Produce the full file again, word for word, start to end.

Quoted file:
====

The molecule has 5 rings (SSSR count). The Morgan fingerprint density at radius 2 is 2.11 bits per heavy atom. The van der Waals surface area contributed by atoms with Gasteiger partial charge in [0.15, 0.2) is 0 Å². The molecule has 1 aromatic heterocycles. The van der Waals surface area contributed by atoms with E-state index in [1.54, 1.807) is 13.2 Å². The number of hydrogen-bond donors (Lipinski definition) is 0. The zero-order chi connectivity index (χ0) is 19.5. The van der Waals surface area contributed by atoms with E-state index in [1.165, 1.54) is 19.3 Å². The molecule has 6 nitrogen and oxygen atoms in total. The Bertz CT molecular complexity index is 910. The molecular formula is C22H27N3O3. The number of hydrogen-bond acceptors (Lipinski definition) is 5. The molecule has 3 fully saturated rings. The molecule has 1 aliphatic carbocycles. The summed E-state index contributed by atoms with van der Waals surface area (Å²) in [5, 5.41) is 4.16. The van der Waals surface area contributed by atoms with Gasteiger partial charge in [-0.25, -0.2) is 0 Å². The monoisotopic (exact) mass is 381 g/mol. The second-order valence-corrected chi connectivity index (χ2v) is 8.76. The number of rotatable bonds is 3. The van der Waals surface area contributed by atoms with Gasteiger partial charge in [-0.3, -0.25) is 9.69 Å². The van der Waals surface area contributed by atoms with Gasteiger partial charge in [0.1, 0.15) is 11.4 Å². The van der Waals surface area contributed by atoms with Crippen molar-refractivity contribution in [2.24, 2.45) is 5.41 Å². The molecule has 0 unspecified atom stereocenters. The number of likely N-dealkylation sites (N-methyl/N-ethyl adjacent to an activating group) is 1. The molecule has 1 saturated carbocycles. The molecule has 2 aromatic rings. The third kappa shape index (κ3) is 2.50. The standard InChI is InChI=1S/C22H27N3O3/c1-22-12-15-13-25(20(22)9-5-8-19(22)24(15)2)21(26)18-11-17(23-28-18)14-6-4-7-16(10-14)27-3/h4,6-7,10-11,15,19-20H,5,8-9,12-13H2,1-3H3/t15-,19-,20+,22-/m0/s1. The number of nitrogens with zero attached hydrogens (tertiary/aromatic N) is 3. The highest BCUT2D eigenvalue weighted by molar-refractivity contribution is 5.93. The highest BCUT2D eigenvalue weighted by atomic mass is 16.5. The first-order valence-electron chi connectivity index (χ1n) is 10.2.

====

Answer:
The molecule has 5 rings (SSSR count). The Morgan fingerprint density at radius 2 is 2.11 bits per heavy atom. The van der Waals surface area contributed by atoms with Gasteiger partial charge in [0.15, 0.2) is 0 Å². The molecule has 1 aromatic heterocycles. The van der Waals surface area contributed by atoms with E-state index in [1.54, 1.807) is 13.2 Å². The number of hydrogen-bond donors (Lipinski definition) is 0. The zero-order chi connectivity index (χ0) is 19.5. The van der Waals surface area contributed by atoms with E-state index in [1.165, 1.54) is 19.3 Å². The molecule has 6 nitrogen and oxygen atoms in total. The Bertz CT molecular complexity index is 910. The molecular formula is C22H27N3O3. The number of hydrogen-bond acceptors (Lipinski definition) is 5. The molecule has 3 fully saturated rings. The molecule has 1 aliphatic carbocycles. The summed E-state index contributed by atoms with van der Waals surface area (Å²) in [5, 5.41) is 4.16. The van der Waals surface area contributed by atoms with Gasteiger partial charge in [-0.25, -0.2) is 0 Å². The monoisotopic (exact) mass is 381 g/mol. The second-order valence-corrected chi connectivity index (χ2v) is 8.76. The number of rotatable bonds is 3. The van der Waals surface area contributed by atoms with Gasteiger partial charge in [-0.3, -0.25) is 9.69 Å². The van der Waals surface area contributed by atoms with Gasteiger partial charge in [0.1, 0.15) is 11.4 Å². The van der Waals surface area contributed by atoms with Crippen molar-refractivity contribution in [2.24, 2.45) is 5.41 Å². The molecule has 0 unspecified atom stereocenters. The number of likely N-dealkylation sites (N-methyl/N-ethyl adjacent to an activating group) is 1. The molecule has 1 saturated carbocycles. The molecule has 2 aromatic rings. The third kappa shape index (κ3) is 2.50. The standard InChI is InChI=1S/C22H27N3O3/c1-22-12-15-13-25(20(22)9-5-8-19(22)24(15)2)21(26)18-11-17(23-28-18)14-6-4-7-16(10-14)27-3/h4,6-7,10-11,15,19-20H,5,8-9,12-13H2,1-3H3/t15-,19-,20+,22-/m0/s1. The number of nitrogens with zero attached hydrogens (tertiary/aromatic N) is 3. The highest BCUT2D eigenvalue weighted by molar-refractivity contribution is 5.93. The highest BCUT2D eigenvalue weighted by atomic mass is 16.5. The first-order valence-electron chi connectivity index (χ1n) is 10.2.